Question: “I’m about to close on my house and I’ve paid insurance and taxes into escrow for the coming year. Do I get that money back at closing?”
Answer: You do not receive the money at closing, but you will receive the money once the closing agent sends your loan payoff to the lender. The amount could include the taxes and insurance you paid monthly with your PITI (Principal Interest Taxes & Insurance) payment. It’s always a good idea to notify your insurance agent that you no longer own the home.
Question: “Should I have my home and carpets professionally cleaned when I move out?
Answer: In Jacksonville, our “purchase and sale agreement” states that the “seller shall sweep the property clean and remove all personal property not included in the sale.” However, I’ve moved twice in the last 15 years and once my furniture was moved out of the house, I felt the carpeting needed to be cleaned to make the home look move-in ready. I believe it is the kind thing to do and what we would want when we buy a new home.
Question: “What is a contingency?”
Answer: In Jacksonville, there are several built-in contingencies in our “purchase and sale agreement”: Loan Approval, Inspections, and Appraisal. This means that there is a set time for something to be done and until that contingency is removed or satisfied, the process cannot move forward towards closing. Additional contingencies may be added by the buyer or seller.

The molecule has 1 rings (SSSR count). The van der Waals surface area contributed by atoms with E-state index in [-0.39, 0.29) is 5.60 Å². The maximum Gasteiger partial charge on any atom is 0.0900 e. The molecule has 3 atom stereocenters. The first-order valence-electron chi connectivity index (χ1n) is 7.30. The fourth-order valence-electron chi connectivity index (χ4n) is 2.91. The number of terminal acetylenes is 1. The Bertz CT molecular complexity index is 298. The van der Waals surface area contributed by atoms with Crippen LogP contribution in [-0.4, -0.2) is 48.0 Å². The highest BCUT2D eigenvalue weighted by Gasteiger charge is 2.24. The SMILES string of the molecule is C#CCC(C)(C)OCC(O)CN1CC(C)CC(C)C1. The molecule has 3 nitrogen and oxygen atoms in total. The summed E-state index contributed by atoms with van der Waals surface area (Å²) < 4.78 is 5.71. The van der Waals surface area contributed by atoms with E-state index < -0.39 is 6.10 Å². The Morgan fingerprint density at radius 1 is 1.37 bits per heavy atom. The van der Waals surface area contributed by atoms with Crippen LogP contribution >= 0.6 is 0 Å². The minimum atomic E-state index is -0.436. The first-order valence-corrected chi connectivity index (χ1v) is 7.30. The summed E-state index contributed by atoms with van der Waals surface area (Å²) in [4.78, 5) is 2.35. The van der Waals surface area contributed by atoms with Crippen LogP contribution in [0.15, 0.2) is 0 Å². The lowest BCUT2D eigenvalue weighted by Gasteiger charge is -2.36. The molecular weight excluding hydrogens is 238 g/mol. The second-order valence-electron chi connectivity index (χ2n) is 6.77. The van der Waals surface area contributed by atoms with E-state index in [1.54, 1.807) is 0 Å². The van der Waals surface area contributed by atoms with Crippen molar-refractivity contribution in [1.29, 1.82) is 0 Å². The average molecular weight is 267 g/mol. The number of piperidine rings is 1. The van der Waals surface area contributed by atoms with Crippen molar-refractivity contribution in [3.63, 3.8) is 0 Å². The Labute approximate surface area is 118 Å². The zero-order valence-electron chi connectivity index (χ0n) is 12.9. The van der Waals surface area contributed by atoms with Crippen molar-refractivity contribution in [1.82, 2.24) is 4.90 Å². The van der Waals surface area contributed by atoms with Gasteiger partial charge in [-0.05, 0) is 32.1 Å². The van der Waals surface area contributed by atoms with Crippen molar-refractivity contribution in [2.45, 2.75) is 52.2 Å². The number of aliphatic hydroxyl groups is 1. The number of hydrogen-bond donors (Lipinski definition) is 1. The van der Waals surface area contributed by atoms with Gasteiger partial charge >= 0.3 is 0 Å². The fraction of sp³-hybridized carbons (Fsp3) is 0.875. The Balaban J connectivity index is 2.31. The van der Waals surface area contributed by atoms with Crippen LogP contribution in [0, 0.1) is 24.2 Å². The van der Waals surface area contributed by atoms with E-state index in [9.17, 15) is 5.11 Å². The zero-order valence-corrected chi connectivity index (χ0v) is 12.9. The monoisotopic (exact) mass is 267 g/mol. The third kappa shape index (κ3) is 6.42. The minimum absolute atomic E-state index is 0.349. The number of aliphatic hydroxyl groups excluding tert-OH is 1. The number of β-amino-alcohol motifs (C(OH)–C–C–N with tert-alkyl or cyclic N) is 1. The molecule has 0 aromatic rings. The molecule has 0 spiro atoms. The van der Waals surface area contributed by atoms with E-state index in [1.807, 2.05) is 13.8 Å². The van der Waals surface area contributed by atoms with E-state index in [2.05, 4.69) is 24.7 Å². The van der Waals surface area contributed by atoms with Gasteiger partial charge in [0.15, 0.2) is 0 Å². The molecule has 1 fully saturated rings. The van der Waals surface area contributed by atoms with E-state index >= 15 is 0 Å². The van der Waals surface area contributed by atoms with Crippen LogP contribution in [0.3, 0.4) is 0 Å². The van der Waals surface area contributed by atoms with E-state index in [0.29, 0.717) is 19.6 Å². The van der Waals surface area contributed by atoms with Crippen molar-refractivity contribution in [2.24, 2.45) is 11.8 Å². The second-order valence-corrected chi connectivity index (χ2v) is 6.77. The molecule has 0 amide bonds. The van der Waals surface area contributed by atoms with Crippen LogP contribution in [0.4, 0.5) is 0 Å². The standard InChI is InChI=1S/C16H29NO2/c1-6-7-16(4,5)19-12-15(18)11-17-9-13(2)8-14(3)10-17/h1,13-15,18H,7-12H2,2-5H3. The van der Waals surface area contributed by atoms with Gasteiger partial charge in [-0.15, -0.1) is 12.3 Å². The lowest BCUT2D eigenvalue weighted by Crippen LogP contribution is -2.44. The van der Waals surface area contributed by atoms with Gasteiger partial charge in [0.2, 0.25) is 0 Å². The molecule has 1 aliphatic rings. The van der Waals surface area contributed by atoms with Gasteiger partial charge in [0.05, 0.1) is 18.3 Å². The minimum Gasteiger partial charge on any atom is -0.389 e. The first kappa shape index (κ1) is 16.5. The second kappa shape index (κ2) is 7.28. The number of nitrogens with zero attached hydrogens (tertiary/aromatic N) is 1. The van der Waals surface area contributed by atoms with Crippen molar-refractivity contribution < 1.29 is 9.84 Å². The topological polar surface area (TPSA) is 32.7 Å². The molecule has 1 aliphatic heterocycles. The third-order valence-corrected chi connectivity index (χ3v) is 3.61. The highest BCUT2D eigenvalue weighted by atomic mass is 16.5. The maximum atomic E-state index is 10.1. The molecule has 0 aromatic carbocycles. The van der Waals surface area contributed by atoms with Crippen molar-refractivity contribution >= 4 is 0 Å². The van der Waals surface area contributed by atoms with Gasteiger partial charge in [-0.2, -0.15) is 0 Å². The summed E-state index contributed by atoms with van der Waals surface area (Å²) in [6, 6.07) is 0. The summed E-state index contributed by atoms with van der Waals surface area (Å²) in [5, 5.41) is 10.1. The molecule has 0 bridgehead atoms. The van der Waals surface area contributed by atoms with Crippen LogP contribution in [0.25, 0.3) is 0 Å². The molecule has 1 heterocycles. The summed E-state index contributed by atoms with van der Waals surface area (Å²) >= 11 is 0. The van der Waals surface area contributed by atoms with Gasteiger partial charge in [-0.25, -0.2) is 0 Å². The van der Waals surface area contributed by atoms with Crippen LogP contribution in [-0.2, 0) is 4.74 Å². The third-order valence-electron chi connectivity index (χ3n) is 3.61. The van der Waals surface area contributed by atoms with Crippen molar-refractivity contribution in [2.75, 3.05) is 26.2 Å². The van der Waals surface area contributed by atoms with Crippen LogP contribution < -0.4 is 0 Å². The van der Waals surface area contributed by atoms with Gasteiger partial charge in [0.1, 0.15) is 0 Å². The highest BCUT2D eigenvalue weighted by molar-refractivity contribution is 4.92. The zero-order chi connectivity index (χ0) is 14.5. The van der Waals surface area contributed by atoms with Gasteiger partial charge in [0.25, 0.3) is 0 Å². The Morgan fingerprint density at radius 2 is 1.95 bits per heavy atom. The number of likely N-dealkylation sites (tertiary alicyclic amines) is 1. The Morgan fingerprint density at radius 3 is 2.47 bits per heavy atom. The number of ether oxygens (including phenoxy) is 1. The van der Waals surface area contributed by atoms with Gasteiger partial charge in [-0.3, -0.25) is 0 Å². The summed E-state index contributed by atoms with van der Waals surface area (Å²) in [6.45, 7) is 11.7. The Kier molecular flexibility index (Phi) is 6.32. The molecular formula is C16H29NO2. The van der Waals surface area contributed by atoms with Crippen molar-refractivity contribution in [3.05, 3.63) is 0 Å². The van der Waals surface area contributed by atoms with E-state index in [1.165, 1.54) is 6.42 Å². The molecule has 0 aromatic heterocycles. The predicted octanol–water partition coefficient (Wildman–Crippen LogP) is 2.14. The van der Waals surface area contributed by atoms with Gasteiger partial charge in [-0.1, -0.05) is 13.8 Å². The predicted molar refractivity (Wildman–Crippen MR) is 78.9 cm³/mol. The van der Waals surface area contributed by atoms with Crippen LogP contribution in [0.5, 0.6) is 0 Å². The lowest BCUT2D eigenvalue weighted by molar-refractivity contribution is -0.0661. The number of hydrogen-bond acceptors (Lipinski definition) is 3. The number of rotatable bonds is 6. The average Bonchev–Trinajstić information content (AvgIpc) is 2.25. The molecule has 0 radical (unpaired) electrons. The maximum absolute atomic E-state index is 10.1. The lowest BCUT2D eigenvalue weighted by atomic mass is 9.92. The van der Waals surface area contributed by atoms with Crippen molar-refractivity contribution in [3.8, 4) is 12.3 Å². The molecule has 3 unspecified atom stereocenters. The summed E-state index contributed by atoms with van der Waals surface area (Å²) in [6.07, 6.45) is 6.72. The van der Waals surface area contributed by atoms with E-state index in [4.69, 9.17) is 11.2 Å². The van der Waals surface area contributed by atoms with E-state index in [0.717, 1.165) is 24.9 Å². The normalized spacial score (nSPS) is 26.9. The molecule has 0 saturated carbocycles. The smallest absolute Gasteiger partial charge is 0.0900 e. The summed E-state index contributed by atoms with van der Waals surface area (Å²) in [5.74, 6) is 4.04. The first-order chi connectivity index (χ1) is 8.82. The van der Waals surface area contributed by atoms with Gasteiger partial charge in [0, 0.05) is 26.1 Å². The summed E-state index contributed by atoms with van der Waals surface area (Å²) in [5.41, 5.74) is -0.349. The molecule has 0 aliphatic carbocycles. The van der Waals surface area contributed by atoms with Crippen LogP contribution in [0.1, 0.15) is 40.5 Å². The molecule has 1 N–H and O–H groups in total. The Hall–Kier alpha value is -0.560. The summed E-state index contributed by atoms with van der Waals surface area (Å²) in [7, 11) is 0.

* Loan Approval: This is satisfied when the buyer “furnishes any and all credit, employment, financial and other information required by lender sufficient to generate a loan estimate, pay all fees required by buyer’s lender, and make a continuing and diligent effort to obtain loan approval.
* Inspections: In Jacksonville, our “purchase and sale agreement” allows 10 days from the date of a fully executed purchase and sale agreement to inspect, “all major appliances, heating, cooling, mechanical, electrical and plumbing systems, well and septic and drain field systems, salt water and fresh water, ground permeation, and intrusion, the roof, pool and pool equipment, defective drywall, defective flooring, mold, asbestos, lead-based paint, drainage, radon gas and environmental and sinkhole conditions. It also includes inspecting for active infestation and /or damage from termites and other wood destroying organisms. And finally, the buyer has the opportunity to verify the cost and availability of insurance that condominiums/home owner’s insurance, is satisfactory to buyer’s lender, verifying square footage measurements, rules and other governing documents affecting the property.” During the inspection process, the buyer can also have an energy-efficiency inspection, which can include multiple additional inspections.
* Appraisal: The appraisal contingency allows enough time for the buyer’s lender, after the appraisal is paid for, to walk through the home, take photos, and use comparable sales in the neighborhood (usually within the last 6 months) to determine the fair market value of the home.